movement, Oliver Coburn described the common room thus: “this is the environment in which all classes and types can mingle successfully, the son of an employer with the son of an employee, the labourer and the clerk, the countryman and the townsman, the shy
The Status of Cycling in the Youth Hostels Association of England and Wales in the 1930s
Mobility is a key word for understanding gender and class formation. In a recent review of feminism, gender, and mobility, historian Georgine Clarsen reminds us that movement never occurs through neutral physical space; it involves gendered bodies through gendered spaces, by means of transport technologies that are often deeply gendered. Furthermore, gendered meanings, practices, and experiences change greatly over time and location. For all these reasons, mobility is—and has to be—contextualized. This article takes inspiration from Clarsen and investigates recent literature on the issue of gender and everyday mobility in urban Asia across a number of academic disciplines.
This essay reviews scholarship which has focused on the bodies and embodied experiences of people moving and being moved. Scholars have long been interested in how physical bodies move through space and how actors perceive space during movement. This attention to embodied experience includes phenomenological engagements with the environment, sensorial perceptions during movement, and emotional entanglements with ways of moving through space. The essay then examines studies of transportation that analyze how gender, class, race, and national identity (and the intersections thereof) affect how a person experiences, uses, and ascribes meaning to modes of transportation. The essay demonstrates that just as experience and subjectivity shape transportation choices, so do transportation choices shape experience and subjectivity.
Modern sport was born at the same time as modern mobility. Sport became one of the biggest promotional tools, first through cycle competitions, then car races. First intended for the wealthy, motor sports soon invited the middle classes to enter into a culture of freedom and social advancement which accompanied new forms of mobility. However, the links between sport and mobility are not restricted to motor sport or publicity. Indeed modern sport is a child of modern mobility, and just as the spread of new forms of mobility played a fundamental role in the passage from rural to urban societies, the transport revolution accelerated the decline of the traditional games and made possible the invention of contemporary sport and of global sports culture and space.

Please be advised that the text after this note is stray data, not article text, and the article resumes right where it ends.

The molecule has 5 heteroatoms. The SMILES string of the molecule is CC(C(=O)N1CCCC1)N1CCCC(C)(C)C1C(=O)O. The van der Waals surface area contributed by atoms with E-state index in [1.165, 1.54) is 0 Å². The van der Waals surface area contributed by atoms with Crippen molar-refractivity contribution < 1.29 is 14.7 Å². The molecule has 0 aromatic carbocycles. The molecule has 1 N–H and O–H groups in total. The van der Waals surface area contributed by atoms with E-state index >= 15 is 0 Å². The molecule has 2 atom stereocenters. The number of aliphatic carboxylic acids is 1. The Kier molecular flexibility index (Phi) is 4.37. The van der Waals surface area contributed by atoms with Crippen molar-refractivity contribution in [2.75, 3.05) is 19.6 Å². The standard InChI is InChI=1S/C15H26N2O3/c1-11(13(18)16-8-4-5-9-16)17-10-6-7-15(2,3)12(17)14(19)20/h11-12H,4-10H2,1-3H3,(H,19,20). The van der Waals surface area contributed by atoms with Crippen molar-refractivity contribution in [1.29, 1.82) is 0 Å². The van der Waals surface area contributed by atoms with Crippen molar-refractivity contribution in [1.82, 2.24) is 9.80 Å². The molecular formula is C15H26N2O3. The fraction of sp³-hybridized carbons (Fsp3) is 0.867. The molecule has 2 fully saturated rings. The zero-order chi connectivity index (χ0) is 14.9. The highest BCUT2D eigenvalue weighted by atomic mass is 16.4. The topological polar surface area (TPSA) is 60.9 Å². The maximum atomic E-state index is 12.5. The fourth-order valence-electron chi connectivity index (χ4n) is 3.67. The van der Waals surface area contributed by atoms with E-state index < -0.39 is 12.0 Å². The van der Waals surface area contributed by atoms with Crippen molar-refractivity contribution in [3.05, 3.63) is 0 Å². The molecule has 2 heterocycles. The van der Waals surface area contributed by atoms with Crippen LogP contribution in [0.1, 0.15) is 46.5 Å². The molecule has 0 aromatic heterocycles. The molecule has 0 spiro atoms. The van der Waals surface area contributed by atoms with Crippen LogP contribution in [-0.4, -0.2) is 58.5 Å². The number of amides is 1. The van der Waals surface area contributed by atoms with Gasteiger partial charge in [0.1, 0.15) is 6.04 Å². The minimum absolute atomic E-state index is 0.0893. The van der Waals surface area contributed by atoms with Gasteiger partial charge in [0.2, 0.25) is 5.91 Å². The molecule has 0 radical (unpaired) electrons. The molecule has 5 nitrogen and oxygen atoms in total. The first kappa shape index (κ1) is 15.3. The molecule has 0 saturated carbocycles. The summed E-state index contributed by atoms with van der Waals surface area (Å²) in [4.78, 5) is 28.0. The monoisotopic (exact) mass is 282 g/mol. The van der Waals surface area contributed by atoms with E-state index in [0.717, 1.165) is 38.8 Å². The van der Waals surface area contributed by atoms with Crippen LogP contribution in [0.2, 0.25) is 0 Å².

Overtaking Americans and Germans as the world’s most exuberant tourism spenders, middle-class Chinese tourists have become the most coveted demographic in the global tourism market. At the same time, robust “Golden Week” tourism data, which tracks domestic tourism during the two-week national holidays in mainland China, has indicated a surge in travel within China. Viewed as a revealing lens through which one could observe Chinese modernity, travel and tourism-related activities have attracted considerable attention from scholars interested in China.1 However, marked as a “contemporary” phenomenon, tourism and travel in China seem to have remained largely outside historians’ purview. In response to calls from mobility scholars for a historical understanding of the movement of peoples, goods, and ideas since the late twentieth century, China historians have begun to examine the practice of travel and tourism, especially from the fifteenth to the twentieth centuries. At the same time, infl uenced by colonial discourse analysis and postcolonial theory, literary scholars have renewed their interests in Chinese travel accounts, both textual and visual, making connections between travelers’ representations and the imaginations of empire and nation-state over the past few centuries.
Lucy Baker, Paola Castañeda, Matthew Dalstrom, Ankur Datta, Tanja Joelsson, Mario Jordi-Sánchez, Jennifer Lynn Kelly, and Dhan Zunino Singh
Justification: Economies of Worth (Princeton, NJ: Princeton University Press, 2006). “A Vehicle for a New City”—What About the Citizens? Considering Cycling, Race, and Class in Shifting Regional Configurations John Stehlin, Cyclescapes of the Unequal
COVID Pandemic and the Politics of Mobility
migrate for work, and now the loss of that work forcing them to return “home.” What this pandemic is conversely exposing is the so-called freedom of immobility, playing out across the world in vastly different but predominantly class-based contexts. Those
as class, gender, and ethnicity. 39 Such a “politics of mobility” 40 also defines aeromobilities and the way in which aeromobilities contribute to “produc[ing] certain identities and inequalities.” 41 The production of identities and inequalities
Deborah Snow Molloy and Robert M. Briwa
of the environment upon the individual, along class, race, and gender lines, makes telling use of the emblem of mobility to engage with her subject matter. With its modernist sensibility and Harlem setting The Street shows the futility so many
Ernst van der Wal
race, ethnicity, class, and nation,” however, one should also be aware of “enduring asymmetries of domination, inequality, racism, sexism, class conflict, and uneven development in which transnational practices are embedded and which they sometimes even